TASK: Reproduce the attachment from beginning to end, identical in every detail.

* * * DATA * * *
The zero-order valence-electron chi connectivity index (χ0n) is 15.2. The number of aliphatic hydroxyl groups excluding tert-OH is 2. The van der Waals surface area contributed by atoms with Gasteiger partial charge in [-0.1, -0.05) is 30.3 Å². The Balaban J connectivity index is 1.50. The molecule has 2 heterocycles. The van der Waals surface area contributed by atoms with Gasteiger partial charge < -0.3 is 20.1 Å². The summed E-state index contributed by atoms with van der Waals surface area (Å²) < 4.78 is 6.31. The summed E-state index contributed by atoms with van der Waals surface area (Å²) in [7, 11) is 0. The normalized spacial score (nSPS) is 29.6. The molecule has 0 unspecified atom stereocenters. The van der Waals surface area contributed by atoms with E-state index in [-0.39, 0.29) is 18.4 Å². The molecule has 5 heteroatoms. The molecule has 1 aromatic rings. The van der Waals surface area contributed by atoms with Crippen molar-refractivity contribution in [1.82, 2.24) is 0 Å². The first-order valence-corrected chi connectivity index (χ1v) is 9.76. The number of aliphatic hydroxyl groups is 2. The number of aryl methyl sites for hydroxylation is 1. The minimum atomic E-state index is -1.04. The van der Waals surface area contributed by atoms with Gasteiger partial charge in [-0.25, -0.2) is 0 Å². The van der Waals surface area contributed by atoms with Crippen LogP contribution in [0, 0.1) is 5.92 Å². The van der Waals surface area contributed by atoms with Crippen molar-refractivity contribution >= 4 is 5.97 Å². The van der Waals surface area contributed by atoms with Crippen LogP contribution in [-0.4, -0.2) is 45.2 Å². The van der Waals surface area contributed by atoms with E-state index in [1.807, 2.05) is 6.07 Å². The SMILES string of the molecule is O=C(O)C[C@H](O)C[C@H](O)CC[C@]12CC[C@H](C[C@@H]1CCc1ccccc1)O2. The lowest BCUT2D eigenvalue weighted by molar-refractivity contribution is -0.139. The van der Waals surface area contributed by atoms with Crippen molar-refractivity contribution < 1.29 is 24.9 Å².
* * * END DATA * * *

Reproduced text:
The zero-order valence-electron chi connectivity index (χ0n) is 15.2. The number of aliphatic hydroxyl groups excluding tert-OH is 2. The van der Waals surface area contributed by atoms with Gasteiger partial charge in [-0.1, -0.05) is 30.3 Å². The Balaban J connectivity index is 1.50. The molecule has 2 heterocycles. The van der Waals surface area contributed by atoms with Gasteiger partial charge < -0.3 is 20.1 Å². The summed E-state index contributed by atoms with van der Waals surface area (Å²) < 4.78 is 6.31. The summed E-state index contributed by atoms with van der Waals surface area (Å²) in [7, 11) is 0. The normalized spacial score (nSPS) is 29.6. The molecule has 0 unspecified atom stereocenters. The van der Waals surface area contributed by atoms with E-state index in [-0.39, 0.29) is 18.4 Å². The molecule has 5 heteroatoms. The molecule has 1 aromatic rings. The van der Waals surface area contributed by atoms with Crippen molar-refractivity contribution in [1.82, 2.24) is 0 Å². The first-order valence-corrected chi connectivity index (χ1v) is 9.76. The number of aliphatic hydroxyl groups is 2. The number of aryl methyl sites for hydroxylation is 1. The minimum atomic E-state index is -1.04. The van der Waals surface area contributed by atoms with Gasteiger partial charge in [-0.25, -0.2) is 0 Å². The van der Waals surface area contributed by atoms with Crippen LogP contribution in [0, 0.1) is 5.92 Å². The van der Waals surface area contributed by atoms with Crippen molar-refractivity contribution >= 4 is 5.97 Å². The van der Waals surface area contributed by atoms with Crippen LogP contribution in [-0.4, -0.2) is 45.2 Å². The van der Waals surface area contributed by atoms with E-state index in [1.807, 2.05) is 6.07 Å². The SMILES string of the molecule is O=C(O)C[C@H](O)C[C@H](O)CC[C@]12CC[C@H](C[C@@H]1CCc1ccccc1)O2. The lowest BCUT2D eigenvalue weighted by molar-refractivity contribution is -0.139. The van der Waals surface area contributed by atoms with Crippen molar-refractivity contribution < 1.29 is 24.9 Å².